During the summer, I try to get caught up on many projects that are never finished. One of the most daunting is revising my web site. I use my site as a hub for linking all my scholarship, teaching, and other projects. While I usually post a few blog posts each semester, it’s easy to fall behind on the rest of the updates.
As we’ve talked about here on ProfHacker, maintaining your own site can be a great way to make your work visible. Miriam Posner has a primer on creating a web presence, and Jentery Sayers has pointed out the advantages of having a website while on the job market. Julie Meloni offers some advice for starting out with web hosting, and George Williams has tips on how to use Google Drive as a web publishing platform. There’s also lots of content management systems that make having a site easier. Amy Cavender suggests taking a look at Drupal, and many of us at ProfHacker are fans of WordPress.
But establishing a web presence isn’t enough. Keeping the design and content up to date makes sure that your site remains a reflection of your current professional identity, and not just a snapshot of what you were working on when you first built the page. Some of this is just like maintaining your CV, which might also be a main section on your site. And design can be more than looking good–as more people are accessing the web on tablets and smartphones, it’s important to check your site out on those devices.
Here are a few things I’m keeping in mind as I work on my current redesign:
Know what you want to showcase. A web presence can just be a curated set of links, but it should have a purpose. If you’re on the job market, it’s easy to know what that purpose is, but it can be harder for those at different career stages. Who is the audience for your site? What do you want them to know about you? Whatever the answers, that’s the information that needs to be front and center.
Think responsive design. Responsive web design is a guiding concept for thinking about how your site will work across any platform. Many platforms make it easy to get started with responsive design: there are lots of responsive themes for WordPress that do the work for you, and some of them are free. If you’re using a traditional WordPress theme, consider using a plug-in like WPtouch to handle mobile devices with a customized theme. On the coding side, it means planning for touch screens and avoiding Flash, and often having multiple stylesheets to handle different screen sizes and device capabilities.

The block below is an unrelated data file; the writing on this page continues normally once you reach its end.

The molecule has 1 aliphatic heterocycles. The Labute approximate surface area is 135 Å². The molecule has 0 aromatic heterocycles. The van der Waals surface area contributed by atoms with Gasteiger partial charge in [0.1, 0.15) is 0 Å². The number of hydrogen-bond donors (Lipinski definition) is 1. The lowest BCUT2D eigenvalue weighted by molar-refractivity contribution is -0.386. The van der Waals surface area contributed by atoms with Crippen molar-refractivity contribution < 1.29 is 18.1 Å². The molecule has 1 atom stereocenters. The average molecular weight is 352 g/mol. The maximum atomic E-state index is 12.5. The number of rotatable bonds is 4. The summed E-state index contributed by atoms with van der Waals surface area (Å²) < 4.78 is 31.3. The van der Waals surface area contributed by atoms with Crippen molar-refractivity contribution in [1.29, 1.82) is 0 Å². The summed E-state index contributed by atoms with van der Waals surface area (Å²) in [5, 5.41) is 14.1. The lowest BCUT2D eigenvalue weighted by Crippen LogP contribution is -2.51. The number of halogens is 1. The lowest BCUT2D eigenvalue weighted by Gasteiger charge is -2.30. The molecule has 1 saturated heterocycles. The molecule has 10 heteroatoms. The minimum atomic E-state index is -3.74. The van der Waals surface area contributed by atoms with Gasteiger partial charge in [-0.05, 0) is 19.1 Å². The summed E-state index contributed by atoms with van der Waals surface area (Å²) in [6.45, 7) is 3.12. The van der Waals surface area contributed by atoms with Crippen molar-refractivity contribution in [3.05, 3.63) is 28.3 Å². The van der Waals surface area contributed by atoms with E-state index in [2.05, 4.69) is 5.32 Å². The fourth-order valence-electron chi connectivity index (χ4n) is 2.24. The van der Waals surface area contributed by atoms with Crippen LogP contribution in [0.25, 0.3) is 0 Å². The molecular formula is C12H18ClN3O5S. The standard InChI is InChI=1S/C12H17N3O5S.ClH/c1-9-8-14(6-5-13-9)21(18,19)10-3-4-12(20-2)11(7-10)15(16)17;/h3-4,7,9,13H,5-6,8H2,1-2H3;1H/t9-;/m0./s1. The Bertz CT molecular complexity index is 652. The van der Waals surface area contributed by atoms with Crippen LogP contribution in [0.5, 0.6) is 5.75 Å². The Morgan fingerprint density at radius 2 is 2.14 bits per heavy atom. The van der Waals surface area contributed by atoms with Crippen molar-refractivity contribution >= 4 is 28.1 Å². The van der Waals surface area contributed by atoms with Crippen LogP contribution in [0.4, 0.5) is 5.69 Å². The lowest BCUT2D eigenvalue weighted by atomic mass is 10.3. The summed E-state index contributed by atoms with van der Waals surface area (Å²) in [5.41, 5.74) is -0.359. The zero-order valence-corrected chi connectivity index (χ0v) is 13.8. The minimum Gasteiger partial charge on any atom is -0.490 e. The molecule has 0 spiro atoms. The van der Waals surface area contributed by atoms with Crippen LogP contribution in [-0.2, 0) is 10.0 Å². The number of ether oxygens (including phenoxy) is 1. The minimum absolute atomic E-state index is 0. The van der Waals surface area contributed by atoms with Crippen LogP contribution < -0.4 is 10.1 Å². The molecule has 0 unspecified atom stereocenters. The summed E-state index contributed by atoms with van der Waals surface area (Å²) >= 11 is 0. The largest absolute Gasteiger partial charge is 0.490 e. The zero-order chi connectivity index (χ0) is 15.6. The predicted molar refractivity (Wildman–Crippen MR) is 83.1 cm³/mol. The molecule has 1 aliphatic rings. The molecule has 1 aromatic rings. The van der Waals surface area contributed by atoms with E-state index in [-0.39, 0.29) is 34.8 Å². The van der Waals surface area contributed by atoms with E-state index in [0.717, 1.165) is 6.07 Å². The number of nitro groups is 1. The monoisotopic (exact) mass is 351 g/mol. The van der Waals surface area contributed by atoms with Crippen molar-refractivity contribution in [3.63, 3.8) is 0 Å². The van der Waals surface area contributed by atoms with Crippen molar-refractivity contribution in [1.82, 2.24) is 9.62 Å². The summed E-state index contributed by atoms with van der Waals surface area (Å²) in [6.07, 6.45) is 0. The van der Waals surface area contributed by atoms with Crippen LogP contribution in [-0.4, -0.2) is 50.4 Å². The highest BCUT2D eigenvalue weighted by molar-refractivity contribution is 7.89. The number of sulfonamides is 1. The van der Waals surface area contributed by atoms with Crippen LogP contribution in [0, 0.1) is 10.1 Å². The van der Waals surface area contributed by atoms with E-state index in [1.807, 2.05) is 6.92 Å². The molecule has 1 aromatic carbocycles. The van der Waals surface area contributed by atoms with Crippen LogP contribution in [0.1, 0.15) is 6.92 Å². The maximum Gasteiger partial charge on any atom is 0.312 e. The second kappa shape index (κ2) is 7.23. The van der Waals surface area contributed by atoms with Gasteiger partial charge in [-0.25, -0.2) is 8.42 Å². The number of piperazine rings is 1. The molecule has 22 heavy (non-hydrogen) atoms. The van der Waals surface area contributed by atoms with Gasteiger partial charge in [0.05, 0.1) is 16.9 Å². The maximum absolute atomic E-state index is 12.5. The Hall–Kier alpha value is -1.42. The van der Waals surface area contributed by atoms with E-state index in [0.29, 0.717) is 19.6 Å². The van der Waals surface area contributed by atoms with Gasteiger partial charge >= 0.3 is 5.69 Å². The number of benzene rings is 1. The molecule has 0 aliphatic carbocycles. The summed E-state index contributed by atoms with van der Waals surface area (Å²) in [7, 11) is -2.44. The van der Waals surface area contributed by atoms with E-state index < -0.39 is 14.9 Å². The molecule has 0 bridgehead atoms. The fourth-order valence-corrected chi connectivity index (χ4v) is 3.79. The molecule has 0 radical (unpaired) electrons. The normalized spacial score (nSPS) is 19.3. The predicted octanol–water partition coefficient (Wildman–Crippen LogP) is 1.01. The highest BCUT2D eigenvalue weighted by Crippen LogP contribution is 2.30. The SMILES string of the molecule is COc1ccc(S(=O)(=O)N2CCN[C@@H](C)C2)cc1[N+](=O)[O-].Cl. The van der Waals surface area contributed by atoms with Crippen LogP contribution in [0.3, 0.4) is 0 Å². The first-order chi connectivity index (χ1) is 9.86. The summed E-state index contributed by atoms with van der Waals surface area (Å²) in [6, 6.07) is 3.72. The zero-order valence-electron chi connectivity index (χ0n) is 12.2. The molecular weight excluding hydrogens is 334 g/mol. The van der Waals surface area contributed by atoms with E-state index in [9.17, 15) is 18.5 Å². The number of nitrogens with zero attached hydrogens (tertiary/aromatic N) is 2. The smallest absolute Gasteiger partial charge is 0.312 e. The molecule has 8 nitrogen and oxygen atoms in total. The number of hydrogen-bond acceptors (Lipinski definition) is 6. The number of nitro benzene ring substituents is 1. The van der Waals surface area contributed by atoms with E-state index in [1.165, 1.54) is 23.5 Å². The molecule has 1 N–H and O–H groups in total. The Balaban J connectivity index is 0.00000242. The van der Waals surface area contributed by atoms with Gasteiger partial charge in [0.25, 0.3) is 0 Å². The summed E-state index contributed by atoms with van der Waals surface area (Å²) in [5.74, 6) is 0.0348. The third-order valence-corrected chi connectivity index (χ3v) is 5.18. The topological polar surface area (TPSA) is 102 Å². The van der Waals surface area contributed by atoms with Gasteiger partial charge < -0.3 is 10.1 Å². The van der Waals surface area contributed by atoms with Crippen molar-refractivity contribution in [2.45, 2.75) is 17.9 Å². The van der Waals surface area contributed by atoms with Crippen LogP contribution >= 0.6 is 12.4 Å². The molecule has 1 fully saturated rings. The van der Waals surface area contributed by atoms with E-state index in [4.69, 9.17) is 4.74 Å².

Decide what update schedule you can commit to. My original site was built on WordPress and thus tended to heavily feature the blog. Blogging is awesome, but it’s a commitment. I’m finding it much easier to use Tumblr for quick thoughts and save blogging for bigger posts. My redesign will switch to a main page that highlights larger projects, and keep the blog on an interior page for the occasional update. The new site should take less intervention on my part during the semester without looking neglected.
Use auto-updating wherever possible. I use RSS feeds to link to content I write on other sites, or my ProfHacker post list would be months behind. I also keep my CV as a link rather than as a page on my site so I can stick to only updating the one file. There are lots of ways to manage this: Brian Croxall suggests Dropbox, and Jason Mittell suggests using Google Docs (a trick that still works with Google Drive, and I’m using it now.) Of course, that only helps when I actually keep the main CV updated!
Thanks to a new WordPress theme, my redesign is mostly done (and my site is no longer retro orange.) Do you have a web presence? How do you maintain it? Share your tips in the comments!Return to Top